jan 042014

January 4, 2014

Messier 69, a globular cluster in Sagittarius

NGC 6637

Image Credit: ESA/Hubble & NASA

Messier 69 (also known as NGC 6637) is a globular cluster of roughly 85 light-years across, with an estimated mass of 300,000 solar masses and an age of 13.06 billion years. It is located some 29,700 light-years away from Earth in the constellation of Sagittarius (the Archer), and only about 6,200 light-years away from the galactic center. It is a close neighbor of globular cluster Messier 70, with 1,800 light-years separating the two clusters.

The visually bright compact core of Messier 69 is less than half its diameter, only about 26 light-years, while its half-mass radius is about 7.2 light-years. As such, It is one of the smaller and fainter globular clusters in Messier’s catalog.

Globular clusters are collections of hundreds of thousands very old stars that orbit a galactic core as a satellite. They are tightly bound by gravity, which gives them their spherical shapes and relatively high stellar densities toward their centers. The stellar concentration of Messier 69 is about average for a globular cluster. However, it is very poor in variable stars: only 8 have been discovered.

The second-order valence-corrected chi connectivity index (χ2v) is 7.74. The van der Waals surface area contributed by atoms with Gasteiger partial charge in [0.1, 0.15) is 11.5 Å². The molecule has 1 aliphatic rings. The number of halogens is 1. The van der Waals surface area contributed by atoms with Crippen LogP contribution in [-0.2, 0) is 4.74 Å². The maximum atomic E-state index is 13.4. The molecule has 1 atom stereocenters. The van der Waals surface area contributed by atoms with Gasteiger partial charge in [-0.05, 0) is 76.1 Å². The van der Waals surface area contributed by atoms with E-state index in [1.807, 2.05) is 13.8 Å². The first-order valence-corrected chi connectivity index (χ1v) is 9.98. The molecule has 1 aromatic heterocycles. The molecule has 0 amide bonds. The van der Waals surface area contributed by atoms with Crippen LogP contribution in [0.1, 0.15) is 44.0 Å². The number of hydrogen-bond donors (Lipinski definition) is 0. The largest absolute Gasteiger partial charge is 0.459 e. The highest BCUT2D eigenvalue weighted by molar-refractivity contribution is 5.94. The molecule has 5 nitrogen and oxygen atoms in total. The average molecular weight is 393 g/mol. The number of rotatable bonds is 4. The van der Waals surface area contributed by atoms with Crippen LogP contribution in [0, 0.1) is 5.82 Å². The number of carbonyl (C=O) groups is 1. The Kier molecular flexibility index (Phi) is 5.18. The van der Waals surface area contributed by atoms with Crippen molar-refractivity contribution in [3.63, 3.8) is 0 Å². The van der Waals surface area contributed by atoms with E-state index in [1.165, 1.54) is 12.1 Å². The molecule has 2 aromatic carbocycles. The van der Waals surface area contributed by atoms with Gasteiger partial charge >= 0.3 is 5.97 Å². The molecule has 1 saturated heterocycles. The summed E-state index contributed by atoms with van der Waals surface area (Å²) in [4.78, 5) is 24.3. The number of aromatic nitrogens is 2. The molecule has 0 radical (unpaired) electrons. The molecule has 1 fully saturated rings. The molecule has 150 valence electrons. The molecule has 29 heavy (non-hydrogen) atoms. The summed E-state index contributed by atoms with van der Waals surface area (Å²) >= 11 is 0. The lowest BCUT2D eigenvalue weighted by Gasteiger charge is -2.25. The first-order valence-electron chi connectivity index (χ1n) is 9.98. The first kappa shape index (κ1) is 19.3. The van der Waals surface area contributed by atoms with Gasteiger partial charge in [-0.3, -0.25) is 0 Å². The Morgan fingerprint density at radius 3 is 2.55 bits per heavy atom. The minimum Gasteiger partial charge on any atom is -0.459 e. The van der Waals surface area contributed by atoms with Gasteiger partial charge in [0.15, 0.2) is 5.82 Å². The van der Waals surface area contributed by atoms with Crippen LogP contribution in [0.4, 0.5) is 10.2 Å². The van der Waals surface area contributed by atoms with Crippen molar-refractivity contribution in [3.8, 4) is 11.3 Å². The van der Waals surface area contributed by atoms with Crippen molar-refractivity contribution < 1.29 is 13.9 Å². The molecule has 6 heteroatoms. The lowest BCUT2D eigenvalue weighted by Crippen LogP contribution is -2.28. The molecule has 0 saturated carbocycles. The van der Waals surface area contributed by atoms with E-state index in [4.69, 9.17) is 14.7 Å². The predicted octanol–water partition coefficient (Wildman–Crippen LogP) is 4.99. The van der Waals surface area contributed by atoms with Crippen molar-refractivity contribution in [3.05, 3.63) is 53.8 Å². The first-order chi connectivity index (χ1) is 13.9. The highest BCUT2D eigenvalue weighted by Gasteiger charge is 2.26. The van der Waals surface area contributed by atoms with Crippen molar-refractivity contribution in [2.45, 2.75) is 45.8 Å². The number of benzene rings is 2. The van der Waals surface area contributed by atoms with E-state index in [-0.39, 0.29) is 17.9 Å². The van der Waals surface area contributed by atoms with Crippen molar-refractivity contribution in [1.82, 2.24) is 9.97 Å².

Remarkable is that, despite its age, Messier 69 is one of the most metal-rich globular clusters known, meaning that its stars show a relatively high abundance of elements heavier than the two most common elements in our Universe, hydrogen and helium. Nevertheless, this value is still significantly lower than that for the younger (Population I) stars like our Sun, indicating that even this globular cluster was formed at early cosmic times when the Universe contained less heavier elements, as these elements still had to be formed in successive generations of stars.

Studying the makeup of stars in globular clusters like this one has helped astronomers trace back the evolution of the cosmos.

Messier 69 forms a beautiful couple with the globular cluster Messier 70. Both can be seen at low magnification within the same image. The cluster is relatively bright, and can be seen through a binocular, although a telescope and a higher magnification is required in order to resolve stars.

This image is a combination of exposures taken in visible and near-infrared light by the Advanced Camera for Surveys on the Hubble Space Telescope. In this picture, foreground stars look big and golden when set against the backdrop of the thousands of white, silvery stars that make up Messier 69.

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